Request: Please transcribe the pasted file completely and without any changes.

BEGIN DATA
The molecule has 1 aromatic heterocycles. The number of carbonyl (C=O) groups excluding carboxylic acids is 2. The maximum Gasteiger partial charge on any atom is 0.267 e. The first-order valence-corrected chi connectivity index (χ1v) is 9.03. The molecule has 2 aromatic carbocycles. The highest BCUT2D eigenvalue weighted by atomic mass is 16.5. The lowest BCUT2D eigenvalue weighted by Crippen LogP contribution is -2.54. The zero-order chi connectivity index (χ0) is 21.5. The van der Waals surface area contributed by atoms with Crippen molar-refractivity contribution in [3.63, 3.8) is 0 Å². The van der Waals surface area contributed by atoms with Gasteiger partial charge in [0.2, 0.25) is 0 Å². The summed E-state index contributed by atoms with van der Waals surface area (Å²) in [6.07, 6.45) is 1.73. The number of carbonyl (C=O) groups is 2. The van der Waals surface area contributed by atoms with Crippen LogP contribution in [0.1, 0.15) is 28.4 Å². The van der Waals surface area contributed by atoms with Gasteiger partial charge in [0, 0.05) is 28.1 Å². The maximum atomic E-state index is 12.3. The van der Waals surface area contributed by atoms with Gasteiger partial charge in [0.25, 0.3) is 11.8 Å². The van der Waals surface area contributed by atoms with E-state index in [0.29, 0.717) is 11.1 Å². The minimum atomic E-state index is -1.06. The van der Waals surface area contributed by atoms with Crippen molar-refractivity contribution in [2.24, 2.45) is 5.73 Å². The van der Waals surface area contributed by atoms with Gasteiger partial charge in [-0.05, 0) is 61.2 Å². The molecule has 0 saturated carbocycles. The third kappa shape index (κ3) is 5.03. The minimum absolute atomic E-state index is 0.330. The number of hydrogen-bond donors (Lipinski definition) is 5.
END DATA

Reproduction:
The molecule has 1 aromatic heterocycles. The number of carbonyl (C=O) groups excluding carboxylic acids is 2. The maximum Gasteiger partial charge on any atom is 0.267 e. The first-order valence-corrected chi connectivity index (χ1v) is 9.03. The molecule has 2 aromatic carbocycles. The highest BCUT2D eigenvalue weighted by atomic mass is 16.5. The lowest BCUT2D eigenvalue weighted by Crippen LogP contribution is -2.54. The zero-order chi connectivity index (χ0) is 21.5. The van der Waals surface area contributed by atoms with Crippen molar-refractivity contribution in [3.63, 3.8) is 0 Å². The van der Waals surface area contributed by atoms with Gasteiger partial charge in [0.2, 0.25) is 0 Å². The summed E-state index contributed by atoms with van der Waals surface area (Å²) in [6.07, 6.45) is 1.73. The number of carbonyl (C=O) groups is 2. The van der Waals surface area contributed by atoms with Crippen LogP contribution in [0.1, 0.15) is 28.4 Å². The van der Waals surface area contributed by atoms with Gasteiger partial charge in [0, 0.05) is 28.1 Å². The maximum atomic E-state index is 12.3. The van der Waals surface area contributed by atoms with Gasteiger partial charge in [0.25, 0.3) is 11.8 Å². The van der Waals surface area contributed by atoms with E-state index in [0.29, 0.717) is 11.1 Å². The minimum atomic E-state index is -1.06. The van der Waals surface area contributed by atoms with Crippen molar-refractivity contribution in [2.24, 2.45) is 5.73 Å². The van der Waals surface area contributed by atoms with Gasteiger partial charge in [-0.05, 0) is 61.2 Å². The molecule has 0 saturated carbocycles. The third kappa shape index (κ3) is 5.03. The minimum absolute atomic E-state index is 0.330. The number of hydrogen-bond donors (Lipinski definition) is 5.